By Melanie Camp
The Venice Neighborhood Council has approved a motion, 10-3-2, to legalize safe and habitable bootleg units in Venice.
The motion was originally recommended by LUPC at their meeting on June 2nd this year. The idea being that converted, self-contained spaces on properties in Venice, such as a shed or pool house, that have not gone through the correct permitting procedures and are currently illegal, be legalized.
9 people stood up for public comment, most in favor of the motion, including Steve Clare of the Venice Community Housing Corporation.
Clare said the motion was a way to protect low-income dwellings and “…increase the supply of affordable housing without much of a burden to the city.”
The motion read, “In the midst of our current housing crisis, 44,000 people are without any housing and hundreds of thousands more are doubling and tripling up to maintain a roof over their heads; Therefore Be It Resolved that the Venice Neighborhood Council recommends that safe and habitable bootleg units should be legalized by granting exceptions to the VCZSP, zoning codes and parking requirements, on condition that they are rented to low income tenants at low or very low affordable levels, and that such conditions be recorded on title to the properties and monitored by the City or a designated agent.”
The motion suggests that the process begin with an amnesty to encourage property owners to apply to legalize their bootleg units, with subsequent imposition of fines for noncompliance.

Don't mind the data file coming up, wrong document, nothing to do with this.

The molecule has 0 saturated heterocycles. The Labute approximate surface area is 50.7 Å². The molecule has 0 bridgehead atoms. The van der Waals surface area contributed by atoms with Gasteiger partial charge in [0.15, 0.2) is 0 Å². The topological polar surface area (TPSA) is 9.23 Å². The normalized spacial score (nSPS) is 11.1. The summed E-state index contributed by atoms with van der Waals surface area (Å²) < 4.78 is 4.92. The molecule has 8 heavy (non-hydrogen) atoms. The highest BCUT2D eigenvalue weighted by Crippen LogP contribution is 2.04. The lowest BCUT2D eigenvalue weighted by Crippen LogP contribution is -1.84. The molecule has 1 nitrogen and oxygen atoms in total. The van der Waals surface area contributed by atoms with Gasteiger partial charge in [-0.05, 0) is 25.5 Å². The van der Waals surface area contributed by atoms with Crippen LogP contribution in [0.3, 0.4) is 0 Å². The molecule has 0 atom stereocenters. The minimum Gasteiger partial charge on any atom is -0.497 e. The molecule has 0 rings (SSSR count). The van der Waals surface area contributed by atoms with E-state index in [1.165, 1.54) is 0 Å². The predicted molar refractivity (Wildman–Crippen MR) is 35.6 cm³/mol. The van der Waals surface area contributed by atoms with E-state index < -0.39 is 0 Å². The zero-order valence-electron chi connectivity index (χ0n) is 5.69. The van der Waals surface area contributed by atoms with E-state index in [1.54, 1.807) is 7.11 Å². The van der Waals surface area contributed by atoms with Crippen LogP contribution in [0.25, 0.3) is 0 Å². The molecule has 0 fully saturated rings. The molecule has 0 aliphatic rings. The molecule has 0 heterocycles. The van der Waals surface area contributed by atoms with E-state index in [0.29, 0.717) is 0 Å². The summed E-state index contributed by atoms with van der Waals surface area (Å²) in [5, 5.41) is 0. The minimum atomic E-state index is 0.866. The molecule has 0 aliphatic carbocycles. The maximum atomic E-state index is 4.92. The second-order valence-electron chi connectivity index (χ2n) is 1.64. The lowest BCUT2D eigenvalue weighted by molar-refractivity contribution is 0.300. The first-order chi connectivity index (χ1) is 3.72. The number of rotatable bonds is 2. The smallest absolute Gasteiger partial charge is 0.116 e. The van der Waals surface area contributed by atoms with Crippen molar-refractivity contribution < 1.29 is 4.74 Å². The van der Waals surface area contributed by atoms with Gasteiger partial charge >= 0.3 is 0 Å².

The City of Los Angeles has estimated that there are between 40,000 and 60,000 bootleg units in Los Angeles.
An amendment was made to include that leases run no shorter than on a month to month basis to protect against the units being rented on home sharing sites such as AirBnB.
While most on the board voted in favor of the motion, Ira Koslow was against it, “I can’t believe the solution to such a big problem is to make something illegal, legal.”
Koslow questioned the city of Los Angles ability to inspect so many units and successfully enforce safe maintenance, “It does not solve a problem and it will put low income tenants at risk” said Koslow.
Robin Rudisill of LUPC said that while she would not usually support a motion such as this she felt compelled to do so, saying of the current housing shortage in Los Angeles, “We are in extreme conditions and a crisis.”
Standing up for public comment, the VNC’s Yolanda Gonzalez was torn, “In a way I’m for it, in away I’m against it. I made a lot of love in these garages in the 70’s,” she said.